Restorative Justice Project Wins nearly $1 Million in grant award; seeks new Executive Director to lead
This is the kind of news we love to share;
RJP was recently awarded nearly a million dollars from the Office of Justice Programs ($924,307) for a 48-month grant from the the Innovations in Community Based Crime Reduction program. Only 14 grants were awarded and are thrilled to be one of them.
We’ll use the grant to work in partnership with the Midcoast communities to test and implement a model of Community Justice Centers across Sagadahoc, Lincoln, Knox and Waldo counties which make up Prosecutorial District 6.
The grant supports a unique and innovative collaboration between RJP, law enforcement, elected officials, and the University of Southern Maine.
In addition to the grant, which paves the way for Community- based Justice Centers, RJP is announcing that it will seek a new Executive Director to lead the organization forward, as the current director takes on leadership of the 4-year grant.
For further information or questions please contact Carrie Sullivan at firstname.lastname@example.org, 207/323-4137.
Please keep an eye on our social media and blog! There are many amazing things currently happening and so much more coming down the pike! And as always, RJP thanks our fantastic volunteers and partnering organizations for their support, enthusiasm and collaboration.
You can view the press release below!
BY Linda Garson Smith
Big, beautiful butternut squash, planted and harvested by members of the Belfast Reentry Center, were beckoning to me as I left the Waldo County YMCA. I thought, what better purpose than to cook them for the soup kitchen! I gathered up as many as I could carry and brought them home.
Forty-two guests enjoyed those roasted butternut squash as part of the dinner served at St. Peter’s Episcopal Church, the site of the monthly soup kitchen Adas Yoshuron Synagogue sponsors. Comments included, “This is the best meal I’ve ever had here!”
Later that afternoon, I was sharing the squash story at the YMCA front desk, when a young man proudly chimed in, “I planted those squash.” I thanked him and smiled at the serendipity of our interchange.
Linda Garson Smith
While a bit of a local secret, the Maine Coastal Regional Reentry Center Garden is no whimsical, hidden garden. It would be hard to keep a garden of this size a secret as it has, since 2009, grown and distributed upwards of 400,000 pounds of fruits and vegetables throughout Waldo County. Countless folks have volunteered their time and services to the project and countless families have been fed from the gardens yearly harvest. The garden provides food to local soup kitchens, 15 local food pantries, churches, the local YMCA, various local organizations such as The Game Loft, and the MCRRC, itself.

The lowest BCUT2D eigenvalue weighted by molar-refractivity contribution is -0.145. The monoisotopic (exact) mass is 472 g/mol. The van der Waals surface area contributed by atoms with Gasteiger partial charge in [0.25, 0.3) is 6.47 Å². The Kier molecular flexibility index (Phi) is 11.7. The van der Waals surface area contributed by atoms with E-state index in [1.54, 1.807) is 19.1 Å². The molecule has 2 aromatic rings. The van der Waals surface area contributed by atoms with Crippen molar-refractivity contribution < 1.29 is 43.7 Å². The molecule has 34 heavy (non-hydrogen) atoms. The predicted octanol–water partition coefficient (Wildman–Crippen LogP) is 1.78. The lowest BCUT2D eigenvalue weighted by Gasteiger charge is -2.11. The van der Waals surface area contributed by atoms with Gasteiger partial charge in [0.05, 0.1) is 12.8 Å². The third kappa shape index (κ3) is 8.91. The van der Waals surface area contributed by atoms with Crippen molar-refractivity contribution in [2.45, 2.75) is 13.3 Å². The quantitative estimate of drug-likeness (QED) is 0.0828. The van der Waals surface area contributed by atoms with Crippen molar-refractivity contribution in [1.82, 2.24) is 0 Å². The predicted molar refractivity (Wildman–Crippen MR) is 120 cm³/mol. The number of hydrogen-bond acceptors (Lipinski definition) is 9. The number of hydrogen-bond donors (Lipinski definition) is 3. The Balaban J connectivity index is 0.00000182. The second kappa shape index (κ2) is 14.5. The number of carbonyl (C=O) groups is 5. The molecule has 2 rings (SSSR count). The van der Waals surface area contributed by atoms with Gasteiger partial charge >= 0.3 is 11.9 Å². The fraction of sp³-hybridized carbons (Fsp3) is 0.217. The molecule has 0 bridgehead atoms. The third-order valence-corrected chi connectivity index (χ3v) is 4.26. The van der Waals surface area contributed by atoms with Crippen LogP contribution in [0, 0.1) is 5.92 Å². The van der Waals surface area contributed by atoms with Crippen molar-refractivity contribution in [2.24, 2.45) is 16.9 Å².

While the garden is large, and has captured the attention of local news outlets over the years, we here at RJP would be willing to bet a crate of zucchini that most folks within our community still don't know much about the garden project. Please read on to learn a little bit about this awesome project that was, in 2018, recognized by the Maine Department of Agriculture, Conservation and Energy for “entrepreneurial excellence."
The MCRRC Garden is located in Swanville, upon 63 acres of land owned by Waldo County. The river flows from Swan Lake, 9.3 miles south to the city of Belfast and its mouth in Belfast Bay, an arm of Penobscot Bay. The soil is vitamin and mineral rich and has grown field upon field of fruits and vegetables including butternut and summer squash, pumpkins, zucchini, green beans, cucumbers, peppers, tomatoes, carrots, corn, beets, potatoes, and onions. It grows peach trees, apple and pear trees, and cherry trees.
In addition to the produce that's grown, local bee hives were donated to the project and are cared for by local bee keepers, Marsha and Lohman Gardener. Fun fact about bees: one third of our global food supply is pollinated by bees! Bees keep plants and crops alive and without them, humans wouldn't have very much to eat. In return, the MCRRC garden provides our local bees with plenty to eat, so they're happy and capable to work their magic! The Gardeners and their busy bees deserve a warm smile and 'thank you' in service of the garden project.
In addition to the Gardener's, many dedicated folks have been and are regularly involved in the project. The MCRRC residents volunteer their time on Mondays, Wednesdays and Fridays (and in return, develop skills and contribute towards community service). Waldo County Correctional staff, officers (if you cross paths with Cpl. Chris Albert, offer up a BIG "thank you" as he spends A LOT of time in the fields and on the tractors) and county commissioners work right alongside the MCRRC residents in the fields. There are many, many more folks who are involved in the project who will go unnamed in this post, but please know that they're greatly appreciated for their service and dedication by everyone involved in the project. It's truly a community garden, where everyone makes an equal contribution and everyone has equal impact.
Please take a minute to check out the video below along with gallery of images that were taken late summer/ early fall 2019. If you're interested in the garden, or perhaps you'd like to get involved, please reach out to email@example.com.
Late Summer 2019 RJP/ MCRRC Garden Visit
Early fall 2019 RJP/ MCRRC Garden Visit